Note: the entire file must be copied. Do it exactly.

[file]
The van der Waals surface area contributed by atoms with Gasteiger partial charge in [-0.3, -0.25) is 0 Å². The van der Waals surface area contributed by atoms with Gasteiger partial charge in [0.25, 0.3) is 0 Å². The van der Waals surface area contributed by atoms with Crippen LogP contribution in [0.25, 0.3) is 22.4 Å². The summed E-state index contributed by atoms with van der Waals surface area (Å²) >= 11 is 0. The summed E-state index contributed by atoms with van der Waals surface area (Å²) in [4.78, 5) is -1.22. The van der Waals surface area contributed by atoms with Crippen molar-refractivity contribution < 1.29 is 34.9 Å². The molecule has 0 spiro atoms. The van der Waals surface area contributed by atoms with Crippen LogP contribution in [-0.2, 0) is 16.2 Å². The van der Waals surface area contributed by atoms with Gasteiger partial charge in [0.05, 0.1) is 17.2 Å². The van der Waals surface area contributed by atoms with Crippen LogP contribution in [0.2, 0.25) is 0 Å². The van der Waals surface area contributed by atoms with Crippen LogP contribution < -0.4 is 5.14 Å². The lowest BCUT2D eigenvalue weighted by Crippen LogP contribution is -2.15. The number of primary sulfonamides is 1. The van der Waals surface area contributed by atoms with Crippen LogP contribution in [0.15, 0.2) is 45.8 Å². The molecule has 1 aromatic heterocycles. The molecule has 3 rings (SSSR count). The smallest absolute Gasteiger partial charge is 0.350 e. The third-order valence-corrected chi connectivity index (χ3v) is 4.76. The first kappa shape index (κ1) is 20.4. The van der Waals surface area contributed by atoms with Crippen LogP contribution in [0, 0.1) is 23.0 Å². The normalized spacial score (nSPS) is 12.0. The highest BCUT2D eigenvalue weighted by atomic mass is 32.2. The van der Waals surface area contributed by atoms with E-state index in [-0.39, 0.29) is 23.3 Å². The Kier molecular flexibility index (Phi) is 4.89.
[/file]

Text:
The van der Waals surface area contributed by atoms with Gasteiger partial charge in [-0.3, -0.25) is 0 Å². The van der Waals surface area contributed by atoms with Gasteiger partial charge in [0.25, 0.3) is 0 Å². The van der Waals surface area contributed by atoms with Crippen LogP contribution in [0.25, 0.3) is 22.4 Å². The summed E-state index contributed by atoms with van der Waals surface area (Å²) >= 11 is 0. The summed E-state index contributed by atoms with van der Waals surface area (Å²) in [4.78, 5) is -1.22. The van der Waals surface area contributed by atoms with Crippen molar-refractivity contribution < 1.29 is 34.9 Å². The molecule has 0 spiro atoms. The van der Waals surface area contributed by atoms with Crippen LogP contribution in [-0.2, 0) is 16.2 Å². The van der Waals surface area contributed by atoms with Gasteiger partial charge in [0.05, 0.1) is 17.2 Å². The van der Waals surface area contributed by atoms with Crippen LogP contribution in [0.2, 0.25) is 0 Å². The van der Waals surface area contributed by atoms with Crippen LogP contribution < -0.4 is 5.14 Å². The lowest BCUT2D eigenvalue weighted by Crippen LogP contribution is -2.15. The number of primary sulfonamides is 1. The van der Waals surface area contributed by atoms with Crippen LogP contribution in [0.15, 0.2) is 45.8 Å². The molecule has 1 aromatic heterocycles. The molecule has 3 rings (SSSR count). The smallest absolute Gasteiger partial charge is 0.350 e. The third-order valence-corrected chi connectivity index (χ3v) is 4.76. The first kappa shape index (κ1) is 20.4. The van der Waals surface area contributed by atoms with Crippen LogP contribution in [0, 0.1) is 23.0 Å². The normalized spacial score (nSPS) is 12.0. The highest BCUT2D eigenvalue weighted by atomic mass is 32.2. The van der Waals surface area contributed by atoms with E-state index in [-0.39, 0.29) is 23.3 Å². The Kier molecular flexibility index (Phi) is 4.89.